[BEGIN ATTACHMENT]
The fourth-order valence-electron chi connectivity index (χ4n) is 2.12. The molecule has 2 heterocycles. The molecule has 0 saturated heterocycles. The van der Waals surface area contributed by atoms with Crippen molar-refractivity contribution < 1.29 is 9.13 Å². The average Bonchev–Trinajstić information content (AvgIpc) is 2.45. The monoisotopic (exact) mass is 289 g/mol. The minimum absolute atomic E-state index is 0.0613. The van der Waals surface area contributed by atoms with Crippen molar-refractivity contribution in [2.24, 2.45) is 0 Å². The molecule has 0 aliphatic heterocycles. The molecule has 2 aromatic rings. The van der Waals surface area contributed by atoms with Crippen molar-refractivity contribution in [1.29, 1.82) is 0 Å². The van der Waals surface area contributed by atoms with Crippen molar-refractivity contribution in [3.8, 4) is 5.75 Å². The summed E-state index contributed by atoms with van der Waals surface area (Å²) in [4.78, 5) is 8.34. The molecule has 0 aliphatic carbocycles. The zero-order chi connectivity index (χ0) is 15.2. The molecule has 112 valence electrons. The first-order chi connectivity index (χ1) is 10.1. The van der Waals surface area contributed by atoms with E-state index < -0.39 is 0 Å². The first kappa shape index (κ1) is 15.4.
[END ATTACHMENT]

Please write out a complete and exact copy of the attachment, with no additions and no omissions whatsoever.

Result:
The fourth-order valence-electron chi connectivity index (χ4n) is 2.12. The molecule has 2 heterocycles. The molecule has 0 saturated heterocycles. The van der Waals surface area contributed by atoms with Crippen molar-refractivity contribution < 1.29 is 9.13 Å². The average Bonchev–Trinajstić information content (AvgIpc) is 2.45. The monoisotopic (exact) mass is 289 g/mol. The minimum absolute atomic E-state index is 0.0613. The van der Waals surface area contributed by atoms with Crippen molar-refractivity contribution in [2.24, 2.45) is 0 Å². The molecule has 0 aliphatic heterocycles. The molecule has 2 aromatic rings. The van der Waals surface area contributed by atoms with Crippen molar-refractivity contribution in [1.29, 1.82) is 0 Å². The van der Waals surface area contributed by atoms with Crippen molar-refractivity contribution in [3.8, 4) is 5.75 Å². The summed E-state index contributed by atoms with van der Waals surface area (Å²) in [4.78, 5) is 8.34. The molecule has 0 aliphatic carbocycles. The zero-order chi connectivity index (χ0) is 15.2. The molecule has 112 valence electrons. The first-order chi connectivity index (χ1) is 10.1. The van der Waals surface area contributed by atoms with E-state index < -0.39 is 0 Å². The first kappa shape index (κ1) is 15.4.